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City Of Houston Proposes Expanding Eligibility For Repairs Of Homes Of Harvey Survivors

The proposal is about eligibility for federal funds. Mayor Sylvester Turner says the priority must be “helping the most vulnerable and lowest income Houstonians to recover.”

Gail Delaughter/Houston Public Media
This file photo shows a flooded garage in Woodland Heights, near White Oak Bayou, on Aug.27, 2017.

The City of Houston announced this week it is proposing to expand eligibility for Hurricane Harvey survivors to receive federal funds for housing repairs.

The city explained in a news release its programs for long-term housing recovery from previous disasters have only been available to households below 120 percent of the Area Median Income (AMI).

“Recognizing that some of the worst flooding from Harvey occurred in higher-income areas of Houston, the program guidelines have been revised to remove the income cap for a portion of Homeowner Assistance Programs (HoAP) funds from the U.S. Housing and Urban Development Department (HUD),” the news release said.

The city's proposed guidelines have been updated from the version posted on October 16, 2018 to expand eligibility for the reimbursement program, one of five programs included in the HoAP guidelines.

Public comment period

The public comment period closes on November 30, 2018. The draft guidelines and associated public notice are available at The guidelines will be submitted for City Council approval in December.

“With our limited resources, our highest priority must continue to be helping the most vulnerable and lowest income Houstonians to recover,” said Mayor Sylvester Turner. “But Harvey hit hard for Houstonians at every income level. So, while 80% of the more than $1.17 billion in recovery funds will be available for families who are low- and moderate-income, we are also making $150 million available for families above this threshold.”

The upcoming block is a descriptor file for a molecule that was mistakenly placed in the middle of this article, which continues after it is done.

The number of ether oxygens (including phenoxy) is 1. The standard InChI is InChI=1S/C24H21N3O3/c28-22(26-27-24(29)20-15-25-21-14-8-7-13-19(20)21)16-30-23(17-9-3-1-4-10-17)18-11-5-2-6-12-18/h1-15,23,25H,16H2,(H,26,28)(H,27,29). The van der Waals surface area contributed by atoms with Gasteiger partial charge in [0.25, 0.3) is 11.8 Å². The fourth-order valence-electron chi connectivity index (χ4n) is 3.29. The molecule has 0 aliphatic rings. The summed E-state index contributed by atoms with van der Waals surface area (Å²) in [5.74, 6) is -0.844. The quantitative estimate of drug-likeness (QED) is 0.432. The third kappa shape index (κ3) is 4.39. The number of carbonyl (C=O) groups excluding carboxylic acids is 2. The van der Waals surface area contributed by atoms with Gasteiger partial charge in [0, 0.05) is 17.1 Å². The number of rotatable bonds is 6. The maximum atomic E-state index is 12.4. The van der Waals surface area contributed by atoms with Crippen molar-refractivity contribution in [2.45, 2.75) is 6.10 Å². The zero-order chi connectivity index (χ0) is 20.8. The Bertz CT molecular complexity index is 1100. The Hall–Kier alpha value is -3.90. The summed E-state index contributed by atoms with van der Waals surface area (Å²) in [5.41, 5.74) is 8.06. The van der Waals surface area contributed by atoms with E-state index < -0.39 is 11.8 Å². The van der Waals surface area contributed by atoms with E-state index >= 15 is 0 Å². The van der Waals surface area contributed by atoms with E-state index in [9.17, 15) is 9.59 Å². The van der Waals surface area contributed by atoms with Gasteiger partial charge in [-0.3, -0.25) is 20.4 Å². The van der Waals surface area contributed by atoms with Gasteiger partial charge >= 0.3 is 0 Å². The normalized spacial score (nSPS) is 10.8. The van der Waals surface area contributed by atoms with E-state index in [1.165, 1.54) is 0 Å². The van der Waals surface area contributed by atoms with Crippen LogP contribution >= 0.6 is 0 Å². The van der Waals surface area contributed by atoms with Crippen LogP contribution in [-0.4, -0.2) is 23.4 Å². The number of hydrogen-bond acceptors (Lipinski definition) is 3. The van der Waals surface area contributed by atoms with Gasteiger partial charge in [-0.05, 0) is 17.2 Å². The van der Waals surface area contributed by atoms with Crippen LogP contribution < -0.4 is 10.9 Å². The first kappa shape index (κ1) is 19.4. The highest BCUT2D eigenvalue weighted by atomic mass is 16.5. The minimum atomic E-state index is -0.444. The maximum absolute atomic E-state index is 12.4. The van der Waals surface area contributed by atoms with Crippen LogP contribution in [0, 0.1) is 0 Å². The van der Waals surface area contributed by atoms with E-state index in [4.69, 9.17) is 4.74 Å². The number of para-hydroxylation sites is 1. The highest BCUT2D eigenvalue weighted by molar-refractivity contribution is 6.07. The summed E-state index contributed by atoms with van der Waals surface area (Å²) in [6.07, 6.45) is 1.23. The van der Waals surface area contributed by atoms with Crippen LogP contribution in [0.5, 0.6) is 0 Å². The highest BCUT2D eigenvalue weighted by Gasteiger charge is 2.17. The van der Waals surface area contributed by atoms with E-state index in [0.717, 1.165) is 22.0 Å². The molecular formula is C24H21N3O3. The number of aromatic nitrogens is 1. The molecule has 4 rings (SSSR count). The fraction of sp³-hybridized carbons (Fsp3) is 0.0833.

The City of Houston will receive $1.17 billion in Community Development Block Grant Disaster Recovery (CDBG-DR) funds for assisting in long-term recovery from Hurricane Harvey.

Potential agreement with the Texas GLO

The City expects to sign a grant agreement for these funds with the Texas General Land Office (GLO) by the end of 2018.

To receive this funding, the City submitted a Local Action Plan, approved by City Council, to the GLO, which has been incorporated into the State of Texas Plan for Disaster Recovery: Hurricane Harvey. The plan was the subject of extensive public input and comment and is available at

The City of Houston's Local Action Plan includes $392 million for five programs under HoAP:

  1. Reimbursement: Homeowners who have completed partial or full repairs on their home may be eligible for reimbursement of eligible expenses incurred prior to application to the program, for work performed to minimum program standards.
  2. City-managed Rehabilitation and Construction: The City will manage and complete the construction process for the rehabilitation or reconstruction of Harvey-damaged homes on behalf of homeowners.
  3. Homeowner-managed Rehabilitation: The City will assist homeowners who have started the process, or who can manage a contractor, to navigate program compliance requirements and funding processes.
  4. Acquisition: Owners of substantially damaged homes may be eligible to exchange their homes for a newly constructed or rehabilitated home built to flood resilient standards.
  5. Interim Mortgage Assistance: Interim Mortgage Assistance (IMA) may be provided to homeowners being serviced under the HoAP who are making both a mortgage and a rental payment.

Affordable housing

The primary purpose of these funds is to support the expanded availability of affordable housing in Houston for low- and moderate-income (LMI) people.

An individual or family is considered LMI if its household income is less than 80 percent of AMI.

The draft guidelines identify four priority populations: 1) elderly or disabled LMI households; 2) LMI households with young children under age 5; 3) very low-income households (below 50 percent AMI); and 4) households under 80 percent AMI.

The city has found that low-income households have been the least able to recover from Harvey, with the highest risk for households still living in mold or otherwise dangerous conditions more than a year after the storm.

The primary program area for non-LMI households will be reimbursement. To maximize the number of individuals and families assisted under these programs, the draft guidelines cap individual awards for non-LMI households.

Public comments on the draft guidelines may be submitted by email to: or by mail: HCDD, ATTN: Kennisha London, 601 Sawyer, Suite 400, Houston, TX 77007. View the draft at:

  • HCDD website
  • Main Public Library – 500 McKinney, 77002
  • HCDD Office – 601 Sawyer, Suite 400, 77007 (copies may be obtained at this location upon request)
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